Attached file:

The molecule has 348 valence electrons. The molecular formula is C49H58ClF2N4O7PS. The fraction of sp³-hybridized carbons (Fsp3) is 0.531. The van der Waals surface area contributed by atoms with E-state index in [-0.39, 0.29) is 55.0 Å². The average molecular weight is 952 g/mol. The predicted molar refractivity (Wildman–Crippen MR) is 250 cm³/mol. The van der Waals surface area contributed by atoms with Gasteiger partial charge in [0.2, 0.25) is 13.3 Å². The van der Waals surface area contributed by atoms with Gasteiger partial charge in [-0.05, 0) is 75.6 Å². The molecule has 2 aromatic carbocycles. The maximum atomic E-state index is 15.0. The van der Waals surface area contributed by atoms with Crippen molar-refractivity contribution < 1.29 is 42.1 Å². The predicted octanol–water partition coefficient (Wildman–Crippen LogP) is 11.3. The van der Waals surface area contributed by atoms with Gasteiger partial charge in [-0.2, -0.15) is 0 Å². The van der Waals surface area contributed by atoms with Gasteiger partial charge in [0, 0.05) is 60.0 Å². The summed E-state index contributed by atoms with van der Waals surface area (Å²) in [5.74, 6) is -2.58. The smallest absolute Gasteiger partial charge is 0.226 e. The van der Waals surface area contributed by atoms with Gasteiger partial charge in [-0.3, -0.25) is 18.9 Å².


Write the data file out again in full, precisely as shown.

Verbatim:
The molecule has 348 valence electrons. The molecular formula is C49H58ClF2N4O7PS. The fraction of sp³-hybridized carbons (Fsp3) is 0.531. The van der Waals surface area contributed by atoms with E-state index in [-0.39, 0.29) is 55.0 Å². The average molecular weight is 952 g/mol. The predicted molar refractivity (Wildman–Crippen MR) is 250 cm³/mol. The van der Waals surface area contributed by atoms with Gasteiger partial charge in [0.2, 0.25) is 13.3 Å². The van der Waals surface area contributed by atoms with Gasteiger partial charge in [-0.05, 0) is 75.6 Å². The molecule has 2 aromatic carbocycles. The maximum atomic E-state index is 15.0. The van der Waals surface area contributed by atoms with Crippen molar-refractivity contribution < 1.29 is 42.1 Å². The predicted octanol–water partition coefficient (Wildman–Crippen LogP) is 11.3. The van der Waals surface area contributed by atoms with Gasteiger partial charge in [-0.2, -0.15) is 0 Å². The van der Waals surface area contributed by atoms with Gasteiger partial charge in [0, 0.05) is 60.0 Å². The summed E-state index contributed by atoms with van der Waals surface area (Å²) in [5.74, 6) is -2.58. The smallest absolute Gasteiger partial charge is 0.226 e. The van der Waals surface area contributed by atoms with Gasteiger partial charge in [-0.3, -0.25) is 18.9 Å².